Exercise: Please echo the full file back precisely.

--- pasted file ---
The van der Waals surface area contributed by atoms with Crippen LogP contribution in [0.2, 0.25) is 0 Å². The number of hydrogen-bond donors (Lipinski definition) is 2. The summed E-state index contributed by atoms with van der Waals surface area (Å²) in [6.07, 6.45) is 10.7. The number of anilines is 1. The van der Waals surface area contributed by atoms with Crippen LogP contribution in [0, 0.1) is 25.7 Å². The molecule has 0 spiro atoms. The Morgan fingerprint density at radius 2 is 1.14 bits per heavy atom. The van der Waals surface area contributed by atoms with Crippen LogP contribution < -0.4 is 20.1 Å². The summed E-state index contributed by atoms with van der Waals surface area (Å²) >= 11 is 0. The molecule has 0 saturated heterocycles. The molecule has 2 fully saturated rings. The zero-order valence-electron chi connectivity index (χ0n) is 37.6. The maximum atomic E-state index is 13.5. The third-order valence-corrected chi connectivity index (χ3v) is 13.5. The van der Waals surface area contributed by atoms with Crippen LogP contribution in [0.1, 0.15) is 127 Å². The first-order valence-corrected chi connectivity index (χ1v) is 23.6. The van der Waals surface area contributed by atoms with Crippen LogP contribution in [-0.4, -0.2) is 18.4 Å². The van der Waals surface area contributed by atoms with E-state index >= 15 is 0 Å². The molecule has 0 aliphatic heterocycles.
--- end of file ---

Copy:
The van der Waals surface area contributed by atoms with Crippen LogP contribution in [0.2, 0.25) is 0 Å². The number of hydrogen-bond donors (Lipinski definition) is 2. The summed E-state index contributed by atoms with van der Waals surface area (Å²) in [6.07, 6.45) is 10.7. The number of anilines is 1. The van der Waals surface area contributed by atoms with Crippen LogP contribution in [0, 0.1) is 25.7 Å². The molecule has 0 spiro atoms. The Morgan fingerprint density at radius 2 is 1.14 bits per heavy atom. The van der Waals surface area contributed by atoms with Crippen LogP contribution < -0.4 is 20.1 Å². The summed E-state index contributed by atoms with van der Waals surface area (Å²) >= 11 is 0. The molecule has 0 saturated heterocycles. The molecule has 2 fully saturated rings. The zero-order valence-electron chi connectivity index (χ0n) is 37.6. The maximum atomic E-state index is 13.5. The third-order valence-corrected chi connectivity index (χ3v) is 13.5. The van der Waals surface area contributed by atoms with Crippen LogP contribution in [0.1, 0.15) is 127 Å². The first-order valence-corrected chi connectivity index (χ1v) is 23.6. The van der Waals surface area contributed by atoms with Crippen LogP contribution in [-0.4, -0.2) is 18.4 Å². The van der Waals surface area contributed by atoms with E-state index >= 15 is 0 Å². The molecule has 0 aliphatic heterocycles.